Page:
With President Barack Obama gaining support from high-ranking Republican and Democratic officials in launching a strike against Syria, it is quite likely that war in Syria will take place. This is bad news for the market. “The Middle East is a powder keg, and it will go up in flames because the Western imperialistic powers, they still meddle into the local affairs,” Faber said. “It’s going to be a disaster. And it’s going to strike from Syria and Egypt into Saudi Arabia, into the Emirates eventually, and so forth and so on, and you’re going to have a huge mess.”

The final reason has to do with interest rates. Despite the Federal Reserve keeping interest rates artificially low, various data and charts suggest that they are steadily creeping upwards and could be a significant factor in the stock market as well as public and private debt. Faber said that interest rates are no longer a “tailwind” but rather “a headwind.” In the end, the market is due for a correction, according to Faber.

 Fed Data & Austrian Economics

The Austrian Business Cycle Theory has shown that slowing down the money-printing process is usually followed by a great crash in the stock market. Writing in “America’s Great Depression,” legendary Austrian economist Murray N. Rothbard highlighted that from 1921 until Black Tuesday, the Fed expanded its money supply in order to create a boom in the stock market. However, when it began to taper off, the market suffered.

Data from the Federal Reserve shows this to be true even in later years. Prior to the stock market crash in October of 1987, the M2 Money Stock declined. Before the economic collapse in 2008, the same money supply data showed it fell dramatically after being increased substantially. Since the first quarter of the year, the money supply has yet again been falling. Why does this happen? Well, it’s very simple, except for Keynesians: traders, investors and the stock market become dependent on stimulus by the central bank.

In addition, the Fed’s regulation of the market through artificially low interest rates and excessive money printing contribute to the immense slowdown and crash in the market. “The minute they lose confidence that the central bank can print our way into permanent salvation they will start selling bonds and others will sell the bonds and there will be no bid,” said David Stockman, former budget director under the Reagan administration. “It gets liquidated. This is all debt on debt; nobody owns the bond they borrowed 98 cents to buy.”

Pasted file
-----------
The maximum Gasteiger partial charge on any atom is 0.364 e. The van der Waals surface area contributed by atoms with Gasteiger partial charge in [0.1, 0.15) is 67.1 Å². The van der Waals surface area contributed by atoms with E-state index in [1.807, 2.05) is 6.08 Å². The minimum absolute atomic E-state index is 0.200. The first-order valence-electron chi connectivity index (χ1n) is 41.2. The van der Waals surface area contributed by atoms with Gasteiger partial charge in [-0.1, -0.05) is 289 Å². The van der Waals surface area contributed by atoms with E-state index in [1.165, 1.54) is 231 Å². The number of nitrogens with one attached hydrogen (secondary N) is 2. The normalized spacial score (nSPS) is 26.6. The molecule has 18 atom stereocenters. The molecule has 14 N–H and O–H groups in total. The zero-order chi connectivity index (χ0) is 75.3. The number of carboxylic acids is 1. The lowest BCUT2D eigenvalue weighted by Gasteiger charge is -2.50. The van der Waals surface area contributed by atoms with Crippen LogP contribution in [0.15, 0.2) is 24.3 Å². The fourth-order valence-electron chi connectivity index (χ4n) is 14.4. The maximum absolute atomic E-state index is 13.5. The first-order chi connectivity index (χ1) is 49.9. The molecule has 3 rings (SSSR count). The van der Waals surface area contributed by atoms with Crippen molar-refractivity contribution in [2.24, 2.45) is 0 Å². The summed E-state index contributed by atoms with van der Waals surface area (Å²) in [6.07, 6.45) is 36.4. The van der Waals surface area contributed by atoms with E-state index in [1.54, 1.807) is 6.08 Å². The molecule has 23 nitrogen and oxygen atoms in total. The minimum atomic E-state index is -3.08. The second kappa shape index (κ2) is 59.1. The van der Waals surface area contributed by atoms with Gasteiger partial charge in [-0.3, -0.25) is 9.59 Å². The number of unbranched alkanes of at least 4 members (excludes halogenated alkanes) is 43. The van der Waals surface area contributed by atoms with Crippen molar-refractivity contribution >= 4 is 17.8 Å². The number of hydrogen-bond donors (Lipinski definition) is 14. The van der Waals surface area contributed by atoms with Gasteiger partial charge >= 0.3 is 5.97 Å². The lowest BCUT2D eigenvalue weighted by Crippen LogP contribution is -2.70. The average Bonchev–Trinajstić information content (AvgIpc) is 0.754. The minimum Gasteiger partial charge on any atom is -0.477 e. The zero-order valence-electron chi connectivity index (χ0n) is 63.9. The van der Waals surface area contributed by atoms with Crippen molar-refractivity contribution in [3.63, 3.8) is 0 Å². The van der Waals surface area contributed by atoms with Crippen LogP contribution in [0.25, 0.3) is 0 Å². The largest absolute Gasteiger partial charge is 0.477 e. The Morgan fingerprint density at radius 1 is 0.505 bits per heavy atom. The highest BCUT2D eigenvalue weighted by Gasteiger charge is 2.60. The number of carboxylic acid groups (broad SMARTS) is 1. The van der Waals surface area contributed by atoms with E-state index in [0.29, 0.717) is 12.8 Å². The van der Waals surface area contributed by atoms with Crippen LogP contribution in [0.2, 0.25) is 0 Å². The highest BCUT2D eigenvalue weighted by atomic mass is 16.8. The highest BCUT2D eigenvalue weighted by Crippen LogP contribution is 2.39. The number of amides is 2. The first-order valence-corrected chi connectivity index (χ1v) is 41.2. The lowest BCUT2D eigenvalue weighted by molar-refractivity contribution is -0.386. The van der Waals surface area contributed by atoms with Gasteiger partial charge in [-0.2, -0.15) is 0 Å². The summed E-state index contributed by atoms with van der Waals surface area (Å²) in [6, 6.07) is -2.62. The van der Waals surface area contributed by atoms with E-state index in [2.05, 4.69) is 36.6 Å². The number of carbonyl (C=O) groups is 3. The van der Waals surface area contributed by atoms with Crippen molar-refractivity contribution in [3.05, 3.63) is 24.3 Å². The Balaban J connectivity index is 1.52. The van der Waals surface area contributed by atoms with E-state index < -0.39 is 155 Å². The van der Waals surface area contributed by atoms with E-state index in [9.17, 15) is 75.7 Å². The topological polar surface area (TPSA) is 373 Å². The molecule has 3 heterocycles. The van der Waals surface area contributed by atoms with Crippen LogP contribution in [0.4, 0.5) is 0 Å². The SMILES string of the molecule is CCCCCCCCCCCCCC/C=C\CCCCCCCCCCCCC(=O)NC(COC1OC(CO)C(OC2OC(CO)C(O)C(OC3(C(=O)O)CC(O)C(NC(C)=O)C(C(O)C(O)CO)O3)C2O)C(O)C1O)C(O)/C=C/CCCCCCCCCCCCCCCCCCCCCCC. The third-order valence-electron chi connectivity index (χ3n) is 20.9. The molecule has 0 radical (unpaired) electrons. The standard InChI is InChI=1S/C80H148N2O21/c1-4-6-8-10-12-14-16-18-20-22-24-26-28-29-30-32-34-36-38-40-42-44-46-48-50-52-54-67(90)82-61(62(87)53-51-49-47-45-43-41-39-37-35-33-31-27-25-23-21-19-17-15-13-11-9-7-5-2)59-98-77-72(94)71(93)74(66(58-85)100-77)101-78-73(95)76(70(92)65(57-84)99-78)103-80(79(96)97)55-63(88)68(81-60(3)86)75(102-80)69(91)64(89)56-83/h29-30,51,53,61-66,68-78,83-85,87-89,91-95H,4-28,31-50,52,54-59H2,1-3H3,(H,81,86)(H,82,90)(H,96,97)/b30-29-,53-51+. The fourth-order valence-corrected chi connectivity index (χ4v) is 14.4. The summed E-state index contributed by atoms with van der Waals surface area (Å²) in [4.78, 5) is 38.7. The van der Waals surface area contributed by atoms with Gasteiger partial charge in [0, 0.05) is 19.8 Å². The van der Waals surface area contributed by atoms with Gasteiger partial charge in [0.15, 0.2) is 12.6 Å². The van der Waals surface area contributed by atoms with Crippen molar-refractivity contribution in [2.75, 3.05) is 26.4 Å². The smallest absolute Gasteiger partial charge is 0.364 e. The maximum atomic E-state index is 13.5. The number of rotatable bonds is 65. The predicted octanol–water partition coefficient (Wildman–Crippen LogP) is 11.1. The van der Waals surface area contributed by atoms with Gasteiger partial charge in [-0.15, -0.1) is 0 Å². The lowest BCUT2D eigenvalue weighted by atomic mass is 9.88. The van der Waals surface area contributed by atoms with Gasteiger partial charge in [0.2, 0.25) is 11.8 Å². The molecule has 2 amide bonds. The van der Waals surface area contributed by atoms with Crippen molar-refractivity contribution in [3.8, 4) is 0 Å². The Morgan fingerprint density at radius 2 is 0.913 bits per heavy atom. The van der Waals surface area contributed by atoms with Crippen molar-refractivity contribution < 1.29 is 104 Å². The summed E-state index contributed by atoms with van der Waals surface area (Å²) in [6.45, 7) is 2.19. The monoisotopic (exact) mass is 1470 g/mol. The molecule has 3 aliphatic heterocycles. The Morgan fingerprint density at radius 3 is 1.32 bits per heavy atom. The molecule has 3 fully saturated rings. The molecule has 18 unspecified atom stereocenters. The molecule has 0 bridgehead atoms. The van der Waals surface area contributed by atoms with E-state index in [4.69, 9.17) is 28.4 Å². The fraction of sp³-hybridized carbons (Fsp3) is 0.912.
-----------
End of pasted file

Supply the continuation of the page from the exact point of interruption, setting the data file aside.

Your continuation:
For years, Austrian economists have been explaining that a central bank constantly intervening itself into the market creates malinvestment and distortion and can send the wrong signals to businesses, investors and savers. Indeed, there doesn’t seem to be any relent in the future as Larry Summers or Janet Yellen both represent the status quo that Ben Bernanke has practiced for the past seven-plus years. Due to these reasons, should the U.S. “end the Fed?” Indubitably.

High Volume High- 9/11 Trading Day Edition

Would have thought there would have been more high volume highs

Volume Off the High- 9/11 Trading Day Edition

A couple names coming off the highs

Learn A Lesson, Go Broke Early- Rogers

Great advice

"It is good to lose money, to go broke at least once, and preferably twice. But if you are going to do it, do it early in your career. Do it early and it is not the end of the world. . . it teaches you how much you do not know." - in Street Smarts

Biderman- Interest Rates Will Continue to Rise/Bubbles Abound

And Yet Another Demand Driven Day- S&P 500 Price/Volume Heat Map for 9/11

Although we see a weakening demand dynamic, demand continues to outweigh supply. This while equity prices continue to gain, as the S&P 500 gained about 30 basis points on a choppy trading day.

Whatever the reason, demand levels pulled back from higher levels in previous tradings. More so, financials, industrials, and telecoms all saw weaker demand on the price/volume heat map despite price gains in each. Noting another divergence, AAPL shares fell by about 5% in yesterday's trading on a disappointing iPhone announcement. The decline in AAPL shares throttled the tech index, despite relatively more upbeat demand, albeit still not above the 50% threshold. The weakest sectors of the bunch was utilities, as higher interest rates spooked investors looking for yield.